Gluteus Medius FAQ
Function of the Gluteus Medius Muscle?
The hip is a ball-and-socket joint that connects the femur (thigh bone) and the acetabulum(within the pelvis). This joint is crucial for weight-bearing and is supported by many muscle groups, including the gluteus medius. The gluteus medius and gluteus minimus muscles are some of the crucial muscles for pelvic stability, abduction of the leg (movement away from your body),and internal rotation of the hip. This muscle originates in the ilium (upper part of the pelvis) and runs through the greater trochanter (the bony prominence of the hip). The gluteus mediusis crucial for walking, running, and single-leg weight-bearing because it stabilizes the pelvis, allowing for an even gait.
What Causes Gluteus Medius Tears?
Tears of the gluteus medius are typically found at the tendon connecting the muscle to the femur(thigh bone). Gluteus medius tears are commonly observed in older patients (over the age of 50)or younger, active patients, such as athletes. In older and less active patients, these tears can begin from a condition known as trochanteric bursitis, which is characterized by chronic inflammation of the gluteus medius and gluteus minimus. This inflammation can progress to the point of causing a partial or complete tear of the gluteus medius. For younger and more active patients, gluteus medius tears can be caused by repeated use of the hip flexor muscles; as such, this injury is commonly observed in runners.
Different Tear Severities?
The severity of gluteus medius tears can be categorized by 3 separate grades as follows:
- Grade 1 Tear: patient experiences mild pain and little to no loss of mobility or strength.
- Grade 2 Tear: patient has a partial tear with mild pain and some loss of mobility and strength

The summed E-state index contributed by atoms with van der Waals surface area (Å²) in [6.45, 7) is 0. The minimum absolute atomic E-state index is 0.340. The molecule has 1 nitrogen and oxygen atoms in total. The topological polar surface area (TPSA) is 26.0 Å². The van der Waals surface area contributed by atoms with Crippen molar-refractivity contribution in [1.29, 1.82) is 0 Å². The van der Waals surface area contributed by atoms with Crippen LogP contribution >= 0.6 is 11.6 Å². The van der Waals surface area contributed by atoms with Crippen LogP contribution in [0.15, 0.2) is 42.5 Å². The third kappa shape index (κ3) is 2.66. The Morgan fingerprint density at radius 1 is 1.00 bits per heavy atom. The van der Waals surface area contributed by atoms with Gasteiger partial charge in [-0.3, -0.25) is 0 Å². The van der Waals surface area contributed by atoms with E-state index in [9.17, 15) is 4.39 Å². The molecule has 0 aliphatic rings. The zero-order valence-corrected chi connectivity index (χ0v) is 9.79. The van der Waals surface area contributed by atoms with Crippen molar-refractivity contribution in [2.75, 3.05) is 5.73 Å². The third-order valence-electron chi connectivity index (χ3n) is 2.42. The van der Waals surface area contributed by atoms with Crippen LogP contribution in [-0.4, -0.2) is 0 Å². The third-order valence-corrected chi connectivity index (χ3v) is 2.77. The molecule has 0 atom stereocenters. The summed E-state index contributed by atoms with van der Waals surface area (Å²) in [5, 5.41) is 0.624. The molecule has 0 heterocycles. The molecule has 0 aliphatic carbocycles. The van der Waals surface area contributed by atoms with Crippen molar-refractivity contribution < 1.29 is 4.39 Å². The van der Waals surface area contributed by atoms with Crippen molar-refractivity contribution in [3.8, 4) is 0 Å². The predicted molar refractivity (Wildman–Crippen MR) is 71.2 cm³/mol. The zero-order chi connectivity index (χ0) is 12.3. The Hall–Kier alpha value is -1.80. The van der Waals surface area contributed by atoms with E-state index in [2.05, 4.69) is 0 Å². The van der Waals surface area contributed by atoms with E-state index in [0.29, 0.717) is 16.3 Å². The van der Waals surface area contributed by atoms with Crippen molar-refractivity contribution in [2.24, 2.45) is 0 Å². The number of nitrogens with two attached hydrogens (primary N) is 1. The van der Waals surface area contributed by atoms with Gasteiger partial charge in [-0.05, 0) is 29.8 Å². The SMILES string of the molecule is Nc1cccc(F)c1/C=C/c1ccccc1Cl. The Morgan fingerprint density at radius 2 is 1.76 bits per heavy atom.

- Grade 3 Tear: patient has a complete tear of the gluteus medius tendon and complete loss of mobility and strength.
- Grade 4 Tear: patient has a complete tear of the gluteus medius tendon and retraction of the muscle, potentially leading to muscle atrophy. Complete loss of mobility and strength is also present.
The grade of the gluteus medius tear will often inform the treatment options and prognosisprovided by the physician.
Symptoms of Gluteus Medius Damage?
Given its location in the lateral pelvic region, the most common signs of gluteus medius tear include the following:
- Pain on the outside of the hip.
- Lower back pain.
- Buttocks pain.
- Abnormal gait (or walking pattern).
- Issues with prolonged standing or side-sleeping.
It is important to note that patients often mischaracterize pain stemming from damage to the gluteus medius as originating from their lower back. All chronic pain in the hip region or prolonged issues with mobility and gait should be discussed with your physician as soon as possible.
How is A Gluteus Medius Tear Diagnosed?
Tears of the gluteus medius will typically be diagnosed by Dr. Jorge Chahla in the clinic through a thorough examination of the patient’s medical history and a physical examination. By strength-testing the region, Dr. Chahla will be able to determine whether your hip pain is being caused by gluteus medius damage or through another condition. Gluteus medius tendon tears are typically characterized by an uneven gait and a misalignment of the pelvis on the contralateral side of the tear to compensate for the tear during weight-bearing. If a physical exam suggests that a gluteus medius tear is likely, Dr. Chahla will order imaging tests–including X-rays and MRIs–to confirm the diagnosis and potential treatment options.
What Are My Treatment Options?
If Dr. Jorge Chahla determines that the patient has sustained a tear in the gluteus medius, the treatment options will be determined by the severity and extent of the injury. Occasionally, smaller, partial tears can be treated through the following:
- NSAIDs (non-steroidal anti-inflammatory medications).
- Physical Therapy to strengthen the region and regain mobility.
- Activity Modification to prevent further damage to the region.
- Assistive Devices (eg. canes or crutches) to reduce load to the damaged muscle/tendon.
For advanced partial tears or complete tears (Grade 3), surgery will likely be recommended to reattach the gluteus medius tendon to the greater trochanter. If a complete tear has been neglected for a prolonged period of time, this can lead to muscular retraction and atrophy of the gluteus medius. In such cases, allografts can be used to augment the repair tissue. Apart from this, a transfer of the anterior portion of the gluteus maximus to the greater trochanter may be preferred as a salvage approach in these cases. For this reason, if you believe you may have sustained a gluteus medius tear, contact your physician as soon as possible!